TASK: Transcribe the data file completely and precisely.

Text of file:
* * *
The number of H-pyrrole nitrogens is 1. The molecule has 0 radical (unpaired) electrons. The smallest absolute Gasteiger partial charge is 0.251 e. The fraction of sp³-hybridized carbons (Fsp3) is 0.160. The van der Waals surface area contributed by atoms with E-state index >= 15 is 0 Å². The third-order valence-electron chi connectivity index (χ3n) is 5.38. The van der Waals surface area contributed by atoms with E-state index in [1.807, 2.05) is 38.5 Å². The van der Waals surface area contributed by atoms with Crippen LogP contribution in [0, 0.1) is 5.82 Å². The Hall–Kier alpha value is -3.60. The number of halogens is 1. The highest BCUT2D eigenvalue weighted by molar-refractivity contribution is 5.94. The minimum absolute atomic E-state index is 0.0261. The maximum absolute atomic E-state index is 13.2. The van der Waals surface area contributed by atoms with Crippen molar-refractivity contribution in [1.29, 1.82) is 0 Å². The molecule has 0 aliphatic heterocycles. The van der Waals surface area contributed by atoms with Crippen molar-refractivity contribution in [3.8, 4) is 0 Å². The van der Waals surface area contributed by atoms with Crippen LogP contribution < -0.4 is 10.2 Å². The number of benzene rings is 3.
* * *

The number of H-pyrrole nitrogens is 1. The molecule has 0 radical (unpaired) electrons. The smallest absolute Gasteiger partial charge is 0.251 e. The fraction of sp³-hybridized carbons (Fsp3) is 0.160. The van der Waals surface area contributed by atoms with E-state index >= 15 is 0 Å². The third-order valence-electron chi connectivity index (χ3n) is 5.38. The van der Waals surface area contributed by atoms with E-state index in [1.807, 2.05) is 38.5 Å². The van der Waals surface area contributed by atoms with Crippen LogP contribution in [0, 0.1) is 5.82 Å². The Hall–Kier alpha value is -3.60. The number of halogens is 1. The highest BCUT2D eigenvalue weighted by molar-refractivity contribution is 5.94. The minimum absolute atomic E-state index is 0.0261. The maximum absolute atomic E-state index is 13.2. The van der Waals surface area contributed by atoms with Crippen molar-refractivity contribution in [1.29, 1.82) is 0 Å². The molecule has 0 aliphatic heterocycles. The van der Waals surface area contributed by atoms with Crippen molar-refractivity contribution in [3.8, 4) is 0 Å². The van der Waals surface area contributed by atoms with Crippen LogP contribution < -0.4 is 10.2 Å². The number of benzene rings is 3.